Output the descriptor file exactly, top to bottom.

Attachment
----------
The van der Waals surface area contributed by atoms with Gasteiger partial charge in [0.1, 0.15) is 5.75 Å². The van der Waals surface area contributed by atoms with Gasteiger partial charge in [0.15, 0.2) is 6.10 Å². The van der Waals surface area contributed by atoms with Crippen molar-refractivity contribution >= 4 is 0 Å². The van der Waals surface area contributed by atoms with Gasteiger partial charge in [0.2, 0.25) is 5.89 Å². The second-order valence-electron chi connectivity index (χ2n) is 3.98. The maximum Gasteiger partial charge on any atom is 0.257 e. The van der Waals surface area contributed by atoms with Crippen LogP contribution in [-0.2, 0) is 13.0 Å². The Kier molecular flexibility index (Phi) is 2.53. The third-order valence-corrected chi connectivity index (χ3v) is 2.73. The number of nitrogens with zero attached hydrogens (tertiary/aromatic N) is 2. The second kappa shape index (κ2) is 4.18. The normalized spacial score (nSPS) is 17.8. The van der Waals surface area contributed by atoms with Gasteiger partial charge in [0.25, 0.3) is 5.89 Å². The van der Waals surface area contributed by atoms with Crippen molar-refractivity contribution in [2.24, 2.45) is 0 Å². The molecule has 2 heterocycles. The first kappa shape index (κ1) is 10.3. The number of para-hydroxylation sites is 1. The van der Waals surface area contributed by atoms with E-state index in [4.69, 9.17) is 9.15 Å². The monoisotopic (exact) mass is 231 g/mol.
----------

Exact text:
The van der Waals surface area contributed by atoms with Gasteiger partial charge in [0.1, 0.15) is 5.75 Å². The van der Waals surface area contributed by atoms with Gasteiger partial charge in [0.15, 0.2) is 6.10 Å². The van der Waals surface area contributed by atoms with Crippen molar-refractivity contribution >= 4 is 0 Å². The van der Waals surface area contributed by atoms with Gasteiger partial charge in [0.2, 0.25) is 5.89 Å². The second-order valence-electron chi connectivity index (χ2n) is 3.98. The maximum Gasteiger partial charge on any atom is 0.257 e. The van der Waals surface area contributed by atoms with Crippen LogP contribution in [-0.2, 0) is 13.0 Å². The Kier molecular flexibility index (Phi) is 2.53. The third-order valence-corrected chi connectivity index (χ3v) is 2.73. The number of nitrogens with zero attached hydrogens (tertiary/aromatic N) is 2. The second kappa shape index (κ2) is 4.18. The normalized spacial score (nSPS) is 17.8. The van der Waals surface area contributed by atoms with Gasteiger partial charge in [0.25, 0.3) is 5.89 Å². The van der Waals surface area contributed by atoms with Crippen molar-refractivity contribution in [2.24, 2.45) is 0 Å². The molecule has 2 heterocycles. The first kappa shape index (κ1) is 10.3. The number of para-hydroxylation sites is 1. The van der Waals surface area contributed by atoms with E-state index in [4.69, 9.17) is 9.15 Å². The monoisotopic (exact) mass is 231 g/mol.